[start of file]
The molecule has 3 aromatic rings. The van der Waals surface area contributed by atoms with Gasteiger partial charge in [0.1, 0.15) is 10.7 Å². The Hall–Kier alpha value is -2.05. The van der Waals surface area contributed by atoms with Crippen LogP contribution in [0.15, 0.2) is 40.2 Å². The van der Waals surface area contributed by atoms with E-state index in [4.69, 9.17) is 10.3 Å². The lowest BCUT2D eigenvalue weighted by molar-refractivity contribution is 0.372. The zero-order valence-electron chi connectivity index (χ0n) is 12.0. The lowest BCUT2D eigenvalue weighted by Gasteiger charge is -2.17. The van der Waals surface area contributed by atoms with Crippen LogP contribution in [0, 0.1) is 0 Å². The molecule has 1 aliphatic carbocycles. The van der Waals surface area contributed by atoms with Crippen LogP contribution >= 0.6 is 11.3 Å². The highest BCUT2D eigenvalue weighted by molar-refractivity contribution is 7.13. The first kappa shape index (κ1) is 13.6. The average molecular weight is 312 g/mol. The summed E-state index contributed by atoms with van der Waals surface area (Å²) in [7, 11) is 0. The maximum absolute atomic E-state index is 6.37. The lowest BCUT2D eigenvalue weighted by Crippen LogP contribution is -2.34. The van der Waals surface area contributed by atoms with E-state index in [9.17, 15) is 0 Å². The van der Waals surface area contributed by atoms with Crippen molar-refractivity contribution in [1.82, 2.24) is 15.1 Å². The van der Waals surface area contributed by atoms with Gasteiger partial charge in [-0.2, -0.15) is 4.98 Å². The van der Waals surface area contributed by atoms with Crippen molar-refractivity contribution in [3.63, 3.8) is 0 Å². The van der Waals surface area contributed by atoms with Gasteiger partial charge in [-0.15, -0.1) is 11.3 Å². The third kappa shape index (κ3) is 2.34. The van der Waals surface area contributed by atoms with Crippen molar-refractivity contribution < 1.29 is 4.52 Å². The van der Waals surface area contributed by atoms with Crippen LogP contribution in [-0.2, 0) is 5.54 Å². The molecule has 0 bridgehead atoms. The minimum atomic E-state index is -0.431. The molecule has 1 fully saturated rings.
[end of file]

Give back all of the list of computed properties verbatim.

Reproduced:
The molecule has 3 aromatic rings. The van der Waals surface area contributed by atoms with Gasteiger partial charge in [0.1, 0.15) is 10.7 Å². The Hall–Kier alpha value is -2.05. The van der Waals surface area contributed by atoms with Crippen LogP contribution in [0.15, 0.2) is 40.2 Å². The van der Waals surface area contributed by atoms with E-state index in [4.69, 9.17) is 10.3 Å². The lowest BCUT2D eigenvalue weighted by molar-refractivity contribution is 0.372. The zero-order valence-electron chi connectivity index (χ0n) is 12.0. The lowest BCUT2D eigenvalue weighted by Gasteiger charge is -2.17. The van der Waals surface area contributed by atoms with Crippen LogP contribution in [0, 0.1) is 0 Å². The molecule has 1 aliphatic carbocycles. The van der Waals surface area contributed by atoms with Crippen LogP contribution >= 0.6 is 11.3 Å². The highest BCUT2D eigenvalue weighted by molar-refractivity contribution is 7.13. The first kappa shape index (κ1) is 13.6. The average molecular weight is 312 g/mol. The summed E-state index contributed by atoms with van der Waals surface area (Å²) in [7, 11) is 0. The maximum absolute atomic E-state index is 6.37. The lowest BCUT2D eigenvalue weighted by Crippen LogP contribution is -2.34. The van der Waals surface area contributed by atoms with E-state index in [9.17, 15) is 0 Å². The van der Waals surface area contributed by atoms with Crippen molar-refractivity contribution in [1.82, 2.24) is 15.1 Å². The van der Waals surface area contributed by atoms with Gasteiger partial charge in [-0.2, -0.15) is 4.98 Å². The van der Waals surface area contributed by atoms with Crippen molar-refractivity contribution in [3.63, 3.8) is 0 Å². The van der Waals surface area contributed by atoms with Gasteiger partial charge in [-0.15, -0.1) is 11.3 Å². The third kappa shape index (κ3) is 2.34. The van der Waals surface area contributed by atoms with Crippen molar-refractivity contribution < 1.29 is 4.52 Å². The van der Waals surface area contributed by atoms with Crippen LogP contribution in [-0.2, 0) is 5.54 Å². The molecule has 0 bridgehead atoms. The minimum atomic E-state index is -0.431. The molecule has 1 fully saturated rings.